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Stealing the Statehouse

Yes, A Legislator Can Be Arrested During Session and Other Fallacies

By Bill Britt
Alabama Political Reporter

MONTGOMERY—Rumors, rumors and more rumors. That is the state of affairs surrounding the Lee County Grand Jury.

One thing that most people are confident of is that Speaker Mike Hubbard is the central figure in the Attorney General’s white collar crime division investigation. The rumor du jour is that Hubbard cannot be indicted or arrested while the legislature is in session.

But, according to Alabama law that is not the case:

“Members of the legislature shall, in all cases, except treason, felony, violation of their oath of office, and breach of the peace, be privileged from arrest during their attendance at the session of their respective houses, and in going to and returning from the same; and for any speech or debate in either house shall not be questioned in any other place.” Art. IV, § 56.

If Hubbard were to be charged by the AG with a felony, or violation of their oath of office, he can be arrested.

Additionally, § 29-1-7, Ala. Code 1975, provides:

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“(a) Members of the Legislature of Alabama shall in all cases, except treason, felony and breach of the peace, be privileged from arrest and shall not be subject to service of any summons, citation or other civil process during their attendance at the session of their respective houses and in going to and returning from the same.”

“(b) Whoever knowingly and willfully denies to any member of the Legislature the privilege and immunity granted herein is guilty of a misdemeanor and, upon conviction, shall be punished by fine not exceeding $1,000.00 or by imprisonment for not more
than one year, or by both.”

However, they can be arrested while going to dinner, going to the gym, going to the grocery store, or other such activities. So, for the rumor mill to say that a legislator cannot be arrested during session, shows a tremendous lack of understanding of Alabama law.

Another questionable situation is Hubbard’s use of campaign finance contributions to pay his personal legal fees. According to an opinion issued in 2010 by AG Bill Pryor, the first question here is has Hubbard been charged with an offense?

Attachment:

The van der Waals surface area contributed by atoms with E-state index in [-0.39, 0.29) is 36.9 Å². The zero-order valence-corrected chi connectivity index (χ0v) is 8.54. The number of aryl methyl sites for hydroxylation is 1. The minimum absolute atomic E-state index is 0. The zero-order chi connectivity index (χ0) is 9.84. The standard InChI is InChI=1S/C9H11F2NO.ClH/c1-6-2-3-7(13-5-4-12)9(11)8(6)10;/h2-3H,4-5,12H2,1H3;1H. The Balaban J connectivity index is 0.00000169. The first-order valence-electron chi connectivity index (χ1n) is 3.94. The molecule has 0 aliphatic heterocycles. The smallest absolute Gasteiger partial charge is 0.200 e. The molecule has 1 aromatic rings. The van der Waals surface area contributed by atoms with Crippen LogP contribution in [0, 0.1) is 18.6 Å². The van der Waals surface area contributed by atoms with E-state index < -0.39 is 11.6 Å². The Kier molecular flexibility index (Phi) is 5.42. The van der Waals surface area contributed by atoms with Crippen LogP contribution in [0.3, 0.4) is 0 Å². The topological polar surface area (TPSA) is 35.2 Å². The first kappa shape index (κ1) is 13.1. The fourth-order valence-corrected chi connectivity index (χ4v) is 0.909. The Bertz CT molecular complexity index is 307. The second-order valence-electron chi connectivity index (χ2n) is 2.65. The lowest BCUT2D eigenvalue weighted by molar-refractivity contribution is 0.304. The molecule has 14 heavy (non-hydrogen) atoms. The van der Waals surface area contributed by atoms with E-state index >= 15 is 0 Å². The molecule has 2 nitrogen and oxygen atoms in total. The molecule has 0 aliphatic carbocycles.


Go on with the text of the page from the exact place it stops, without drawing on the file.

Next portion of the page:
The opinion states that use of the legal fees be “incurred pursuant to the defense of a criminal  prosecution”

Hubbard has not admitted that he has been charged with a criminal act. So, how does he justify using his campaign funds to “play offense” as his attorney J. Mark White has asserted?

Secondly, was the charge, if any, “reasonably related to performing  the duties of the office held?”

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The opinion cites 2 U.S. C. § 439a.:

“The Federal Election Commission has  ruled  in an advisory opinion that legal fees incurred pursuant to the defense of a criminal  prosecution relative to official conduct in office  m ay be paid from campaign funds.”   

For example, would taking a bribe from XYZ company to pass legislation friendly to the company be related to the performance of the duties of Speaker of the House? Several attorneys who did not want to be identified because they have work within the State House, found the assertion of taking a bribe being in the prevue of the execution of office laughable.

Finally, the opinion states that the campaign funds must be “Excess campaign funds.”

Hubbard has paid his legal fees out of currently raised funds.

These questions raise serious implications that Hubbard’s use of campaign funds, to say the least, is improper.

As for the rumors, there seems to be little to prevent Hubbard or any legislator from being charged during the period of the legislative calendar.

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Bill Britt
Written By

Bill Britt is editor-in-chief at the Alabama Political Reporter and host of The Voice of Alabama Politics. You can email him at [email protected] or follow him on Twitter.

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